Fieldbook is an interesting spreadsheet that adds some features and slick UI to allow you to create simple databases and to interact with your content in new ways. It’s web based right now with native mobile apps planned for 2016. It’s a little hard to explain, but check out the intro video and sign up for a free account.
Last week I stumbled on some interesting videos from the recent StrangeLoop conference that was held in St Louis — before the conference proper, there was a separate ‘Future of Programming Workshop’. The ones that caught my eye were all dealing with various aspects of different live coding/reactive/dataflow ideas that I kick around in my head a lot.
Check them out (and the rest of the session videos from the conference that are available on YouTube).
This tutorial is a single-page app requring a modern browser (tested on recent chrome, firefox, IE). This tutorial can be run live in your browser at the wonderful bl.ocks.org site. If so inclined, you can also clone the tutorial from gist and run it locally on your computer.
Regardless of how you view the tutorial, you can leave comments about it here.
Porting an iOS app to Android means frequently translating between the divergent UI paradigms of the two operating systems. Both platforms encourage developers to follow certain interface guidelines, but clients sometimes prefer replicating a familiar interface. Thankfully, Android offers fairly deep customization.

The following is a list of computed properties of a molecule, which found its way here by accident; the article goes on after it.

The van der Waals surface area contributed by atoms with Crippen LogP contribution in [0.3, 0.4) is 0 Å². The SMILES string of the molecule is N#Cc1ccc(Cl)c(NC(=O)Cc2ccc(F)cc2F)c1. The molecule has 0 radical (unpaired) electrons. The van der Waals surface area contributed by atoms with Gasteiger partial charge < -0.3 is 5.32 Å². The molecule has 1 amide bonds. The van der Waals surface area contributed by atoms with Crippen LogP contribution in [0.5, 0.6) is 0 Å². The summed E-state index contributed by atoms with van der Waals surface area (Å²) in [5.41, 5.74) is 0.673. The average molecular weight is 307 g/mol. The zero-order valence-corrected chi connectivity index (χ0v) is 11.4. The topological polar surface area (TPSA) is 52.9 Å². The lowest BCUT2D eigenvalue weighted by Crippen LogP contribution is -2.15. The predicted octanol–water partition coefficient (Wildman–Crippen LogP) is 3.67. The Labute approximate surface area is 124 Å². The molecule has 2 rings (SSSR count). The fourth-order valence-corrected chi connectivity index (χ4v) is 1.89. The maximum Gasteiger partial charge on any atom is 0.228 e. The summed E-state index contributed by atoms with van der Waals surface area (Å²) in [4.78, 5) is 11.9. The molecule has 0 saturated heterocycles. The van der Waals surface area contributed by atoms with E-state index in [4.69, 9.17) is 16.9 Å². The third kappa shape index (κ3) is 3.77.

For one port, the Android app needed to use the same view transition animation as its iOS counterpart.
On iOS, the standard navigation stack defaults to animating a detail page transition (called by
animated:YES]) by sliding the detail view in from the right, and the root view out to the left. Navigating back to the root view (
[UINavigationController popViewControllerAnimated:YES]) reverses the animation, sliding the detail view out to the right and the root view in from the left.
On Android, the same transition (handled through a FragmentTransaction) defaults to a zoom animation, or sometimes a slide up animation. How can Android mimic iOS’ transition animation? (more…)
Art & Logic is once again trying to be selected to present a panel discussion at next year’s SXSW Interactive Festival in Austin. In 2014, we had a great experience there talking about things we’ve learned about doing estimates for software projects.
This year, we’ve prepared a proposal for a panel to be called “Office Free: Building the Perfect 21st Century Company” that will cover some of the lessons (and anti-patterns) about operating and working in a completely distributed company that we’ve learned over the last 25 years. (more…)